Midnight swear-along with Taylor Swift

A surprising new album from America’s sweetheart

Let us cast our minds back to that first pandemic summer: the fevered weather, the grounded days, the fear, loss and bewilderment; the blossom photos that filled our social media feeds. In the midst of it all, Taylor Swift released an album, Folklore, whose folk-tinged songs captured the global mood – locked down, slowed-down, introspective, with a new reverence for the natural world.

A few months later came its companion record, Evermore, which deepened the scene – its texture softer and more muted, filled with musical echoes, low-running percussion, an absence of dynamics. These were songs of strangeness and distance, of hunkered days all running into one.

Folklore and Evermore made a surprising move for an artist known for her ability to craft pop juggernauts, but somehow Swift distilled the sound of the pandemic itself. These two records also repositioned the singer as a very different kind of songwriter – while there were contributions from uber producer Jack Antonoff, much of the record was steered by Aaron Dessner of The National, who brought in a host of collaborators from the alternative music world, among them his bandmates Matt Berninger and Bryce Dessner, and close friends Josh Kaufman, CJ Camerieri, and Justin Vernon of Bon Iver. In this new light, Swift now stood not as pristine pop princess, but as a musician’s musician.

This autumn, she returned with a new record, Midnights, which she billed as “a collection of music written in the middle of the night, a journey through terrors and sweet dreams.” Accordingly, there are small-hours ruminations on regret, revenge, new love and past relationships, there are contemplations of fame, career, depression.

This is Swift’s tenth album, and as is now customary with any new offering, its songs were duly pored over, analysed, and turned into memes before the music was even dry on the charts. In the hours that followed its release, a cursory glance across the internet revealed listeners’ main concern to be an absence of songs to dance to. There was no Shake It Off, no Blank Space, no Bad Blood. The choruses did not aim for the jugular; the verses were not sung in Technicolor.

It was a surprising decision for those who expected Swift to spring us from covid confinement and speed off in her maximalist pop convertible. Couldn’t she have taken the note from Beyoncé, whose most recent release, Renaissance, drew so gloriously on black and queer dance culture? Isn’t now the time for big floor-fillers? Isn’t this the singalong moment?

Swift is a compelling musical figure, and across the near twenty years of her career, each musical move has been carefully considered and impeccably crafted. She has been sweet country heroine, gleeful pop pin-up, flannel-folk queen, she has offered withering lyrical takedowns of famous ex-boyfriends and sour pop rivals, given us soap opera as much as song. Along the way, every note, every line, every key change has been weighed and measured twice. So if Taylor isn’t giving us big, danceable pop, one has to wonder why.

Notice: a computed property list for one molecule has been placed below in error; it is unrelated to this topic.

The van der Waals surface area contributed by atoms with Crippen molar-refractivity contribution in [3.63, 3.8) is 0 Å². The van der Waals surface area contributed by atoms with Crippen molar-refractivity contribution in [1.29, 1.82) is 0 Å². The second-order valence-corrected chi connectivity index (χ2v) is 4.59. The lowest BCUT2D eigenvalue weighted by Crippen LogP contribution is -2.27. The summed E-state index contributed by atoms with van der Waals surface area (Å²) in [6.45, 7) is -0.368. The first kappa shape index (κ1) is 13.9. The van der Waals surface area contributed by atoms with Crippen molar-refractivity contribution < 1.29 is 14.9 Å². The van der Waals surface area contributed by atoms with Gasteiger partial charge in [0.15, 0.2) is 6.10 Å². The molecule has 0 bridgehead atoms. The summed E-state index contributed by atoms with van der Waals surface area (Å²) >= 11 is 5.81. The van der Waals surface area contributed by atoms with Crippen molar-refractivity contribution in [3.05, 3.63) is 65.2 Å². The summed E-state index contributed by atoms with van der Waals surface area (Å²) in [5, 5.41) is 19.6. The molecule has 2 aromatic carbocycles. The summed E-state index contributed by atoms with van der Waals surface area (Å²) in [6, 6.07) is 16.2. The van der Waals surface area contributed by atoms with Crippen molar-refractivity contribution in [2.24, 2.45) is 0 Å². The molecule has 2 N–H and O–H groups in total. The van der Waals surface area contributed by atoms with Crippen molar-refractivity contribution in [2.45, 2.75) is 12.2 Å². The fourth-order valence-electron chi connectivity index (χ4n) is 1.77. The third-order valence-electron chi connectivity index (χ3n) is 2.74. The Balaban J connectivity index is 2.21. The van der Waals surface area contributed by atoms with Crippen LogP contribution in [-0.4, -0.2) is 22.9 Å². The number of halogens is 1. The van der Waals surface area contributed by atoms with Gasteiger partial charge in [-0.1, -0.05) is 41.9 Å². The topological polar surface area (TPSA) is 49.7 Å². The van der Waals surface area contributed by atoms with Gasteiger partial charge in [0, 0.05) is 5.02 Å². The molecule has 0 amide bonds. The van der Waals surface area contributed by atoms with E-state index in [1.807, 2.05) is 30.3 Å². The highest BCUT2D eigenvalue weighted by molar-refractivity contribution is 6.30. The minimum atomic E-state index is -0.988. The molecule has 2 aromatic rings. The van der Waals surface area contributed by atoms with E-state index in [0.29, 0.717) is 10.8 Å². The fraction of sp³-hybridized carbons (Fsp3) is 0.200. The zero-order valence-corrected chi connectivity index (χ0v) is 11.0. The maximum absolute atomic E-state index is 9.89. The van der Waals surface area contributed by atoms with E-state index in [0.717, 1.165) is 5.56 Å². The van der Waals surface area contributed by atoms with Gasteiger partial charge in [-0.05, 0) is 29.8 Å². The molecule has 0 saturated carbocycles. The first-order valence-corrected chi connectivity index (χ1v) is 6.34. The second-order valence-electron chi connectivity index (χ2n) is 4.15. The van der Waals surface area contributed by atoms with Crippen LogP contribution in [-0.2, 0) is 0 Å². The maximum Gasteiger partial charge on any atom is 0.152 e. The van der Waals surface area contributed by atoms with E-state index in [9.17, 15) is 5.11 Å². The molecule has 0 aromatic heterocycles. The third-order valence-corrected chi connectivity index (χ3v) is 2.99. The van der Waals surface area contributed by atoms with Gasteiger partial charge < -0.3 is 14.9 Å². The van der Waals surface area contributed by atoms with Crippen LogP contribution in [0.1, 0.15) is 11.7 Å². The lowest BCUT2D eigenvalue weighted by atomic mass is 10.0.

As much as we might will it to, the world has not returned to pre-pandemic gaiety. There is an uncertainty as life resumes, a new seriousness to the age that’s intensified not only by the losses wrought by covid, but by war, the gathering climate emergency, recession, the revelations of the Black Lives Matter movement.

What Taylor does on Midnights is capture this mood of recalibration and reflection. These are songs that consider all the moments of our lives that led us to where we now stand, the choices and diverging paths, the rising sense that it is not too late to change again. It’s the mood that triggered the Great Resignation, a thousand moves to the country, the sudden spike in divorce rates.

And while Midnights’ songs may not deliver pop hooks, they are not without sonic delight. Across these thirteen tracks (and more on the record’s extended version) there’s a sultriness summoned by vintage synths, vocal effects, space and breath and, surprisingly, swearing. Swift swears deliciously, copiously, with the liberalness of the good girl wanting to show us she’s grown. And while it’s not quite the same as the time Kylie abandoned her Stock Aitken and Waterman roots and turned sexy, hearing Swift f-bomb her way through these tracks, title its slinkiest number Vigilante Shit, and throw in an unexpected “dickhead” for good measure, still has a lick of the Sandra Dee makeover.

One might speculate that the singer’s long-running relationship with British actor Joe Alwyn has been a contributing factor here – even as the country stumbles into a gutter, Moody’s downgrade our credit rating, and the NHS is forced to operate out of a single leaky-roofed portacabin in Solihull, Britain will always be the very best nation at swearing.

But I suspect there is something else afoot in Swift’s passion for expletives. Few words have their sonic force, few words are so irresistible, or feel so delightful on the tongue. There is a consonental magnetism to “fuck”, an anarchic thrill to “shit”, a great sonic two fingers to it all. What Swift has done so magnificently here on Midnights is to distil the essence of a perfect pop chorus into a single word. Maybe we can’t dance to it, but we can certainly swear along with gusto.

Laura Barton is a writer and broadcaster. Her book, “Sad Songs”, is out next year

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